• Effects of climate variability and fishing on gadid-crustacean interactions in subarctic ecosystems

      Marcello, Laurinda; Mueter, Franz; Eckert, Ginny; Kruse, Gordon (2011-12)
      Snow crab (Chionoecetes opilio) are a vital economic and biotic resource to many subarctic ecosystems. Their abundance varies greatly, but what causes large changes in production and early life survival is unknown. My overall goal is to improve our understanding of snow crab population dynamics during early life history stages. Chapter 1 provides background information on subarctic ecosystems, addresses possible mechanisms of population control and potential drivers of variability, describes snow crab life history, and reviews recent population trends in snow crab and their major cod predators. Chapter 2 details a regression study examining the effects of snow crab spawning stock biomass, environmental conditions, and Pacific cod (Gadus macrocephalus) or Atlantic cod (Gadus morhua) biomass on snow crab recruitment. This study compares three ecosystems: the eastern Bering Sea, the Newfoundland-Labrador Shelf, and the southern Gulf of St. Lawrence. Cold ocean conditions during early life history were associated with increased snow crab recruitment or recruitment indices in all three ecosystems. However, there was no consistent observed effect of spawning stock biomass or gadid predation on subsequent recruitment. The dominant role of environmental conditions in driving snow crab recruitment highlights the importance of an ecosystem-based management approach for these stocks.
    • The molecular basis of aerobic metabolic remodeling in threespine stickleback in response to cold acclimation

      Orczewska, Julieanna Inez (2011-05)
      Increases in mitochondrial density during cold acclimation have been documented in many fish species, however the mechanism regulating this process is not understood. The present study sought to characterize metabolic changes in response to cold acclimation and identify how these changes are regulated in oxidative muscle, glycolytic muscle and liver tissue of threespine stickleback, Gasterosteus aculeatus. Fish were warm (20°C) or cold (8°C) acclimated for 9 weeks and harvested during acclimation. Mitochondrial volume density was quantified using transmission electron microscopy and aerobic metabolic capacity assessed by measuring the maximal activity of citrate synthase and cytochrome c oxidase. The molecular mechanism mediating changes in aerobic metabolic capacity were assessed by quantifying transcript levels of aerobic metabolic genes and known regulators of mammalian mitochondrial biogenesis using quantitative real-time PCR. Our results indicate that while the maximal activity of aerobic metabolic enzymes increased in all tissues, mitochondrial biogenesis only occurred in oxidative muscle. Our results also suggest that the time course of metabolic remodeling is tissue specific. Lastly, we identified differences in the magnitude and timing of transcriptional and co-transcriptional activators driving metabolic remodeling between each tissue. These results suggest aerobic metabolic remodeling may be triggered by different stimuli in different tissues.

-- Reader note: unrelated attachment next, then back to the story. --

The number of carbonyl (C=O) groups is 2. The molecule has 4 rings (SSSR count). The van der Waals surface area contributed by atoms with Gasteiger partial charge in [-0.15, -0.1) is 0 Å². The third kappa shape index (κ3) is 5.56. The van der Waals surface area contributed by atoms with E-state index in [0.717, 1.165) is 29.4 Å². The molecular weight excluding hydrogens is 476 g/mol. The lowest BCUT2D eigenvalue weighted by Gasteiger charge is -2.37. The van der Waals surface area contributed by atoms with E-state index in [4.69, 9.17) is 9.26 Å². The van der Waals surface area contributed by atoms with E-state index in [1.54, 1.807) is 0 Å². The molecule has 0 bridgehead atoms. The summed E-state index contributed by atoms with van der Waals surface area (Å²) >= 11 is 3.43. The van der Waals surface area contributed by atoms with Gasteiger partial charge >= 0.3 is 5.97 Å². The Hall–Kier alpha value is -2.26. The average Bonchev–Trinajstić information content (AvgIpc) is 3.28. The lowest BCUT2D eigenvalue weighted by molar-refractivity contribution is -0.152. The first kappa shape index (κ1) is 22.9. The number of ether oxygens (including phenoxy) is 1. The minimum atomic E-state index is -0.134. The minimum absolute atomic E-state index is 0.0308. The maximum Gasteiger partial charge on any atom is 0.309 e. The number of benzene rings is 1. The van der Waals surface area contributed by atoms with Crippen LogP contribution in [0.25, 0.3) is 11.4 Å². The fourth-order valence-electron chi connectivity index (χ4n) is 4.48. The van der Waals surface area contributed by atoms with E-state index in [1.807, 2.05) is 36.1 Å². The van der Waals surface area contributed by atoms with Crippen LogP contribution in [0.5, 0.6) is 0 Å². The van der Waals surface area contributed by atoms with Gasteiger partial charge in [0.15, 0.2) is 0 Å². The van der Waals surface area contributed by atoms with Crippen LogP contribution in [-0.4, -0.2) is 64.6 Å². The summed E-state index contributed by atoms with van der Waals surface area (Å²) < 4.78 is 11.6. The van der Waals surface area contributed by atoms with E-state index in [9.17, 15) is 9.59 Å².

• Morphological and phenological responses of butterflies to seasonal temperature increase in Alaska

      Daly, Kathryn Margaret; Breed, Greg A.; Sikes, Derek S.; Mann, Daniel H. (2018-12)
      Climate is changing rapidly at high latitudes, and the responses of insects provide early indications of the impacts these changes have on biota. Butterflies (Lepidoptera: Papilionoidea) are among the best-known Subarctic and Arctic insects, and research in Greenland has revealed significant declines in butterfly body sizes along with advances in the timing of their first flights in spring. These changes are ecologically significant because smaller body sizes can lead to reduced fecundity in butterflies, and earlier adult emergence can have detrimental effects across trophic levels because Lepidoptera are an important food resource for birds and mammals. The primary goal of this thesis is to expand the geographical scope of previous studies of butterfly responses to high-latitude warming by testing whether Alaskan butterflies have exhibited morphological (Chapter 1) and/or phenological (Chapter 2) changes in response to rising temperatures. The morphological parameter studied here is forewing length, and the phenological parameter the timing of the first-observed flight of the year. Results show that the wings of two out of three butterfly species studied from Alaska's North Slope and Seward Peninsula decreased as seasonal (spring and summer) temperatures rose between 1971 and 1995. For every 1° C increase in average seasonal temperatures, wingspans decreased by up to 1.4 millimeters in Alaska. This compares to decreases of up to 0.65 millimeters observed in Greenland. One Alaskan species, Colias hecla Lefebvre 1836, did not show significant change in its wing lengths, although it did exhibit significant decreases in Greenland. Differences in life-history traits among species appear to result in divergent responses in Alaskan butterflies, with Boloria freija (Thunberg, 1791), which overwinters as late-instar larvae, showing the greatest decrease in wing length compared to Boloria chariclea (Edwards, 1883) which overwinters as early-instar larvae. From the start of the collection record in 1966 onward, collection and observational records from Interior Alaska reveal an average phenological advancement of 1 to 5 days/decade in 13 spring-emerging butterfly species. The morphological and phenological changes found in some species of Alaskan butterflies correlate with recent climate change, though the effects differed among species. The eco-physiological responses to climate change observed here for butterflies are likely to be shared by other insect species living at high latitudes.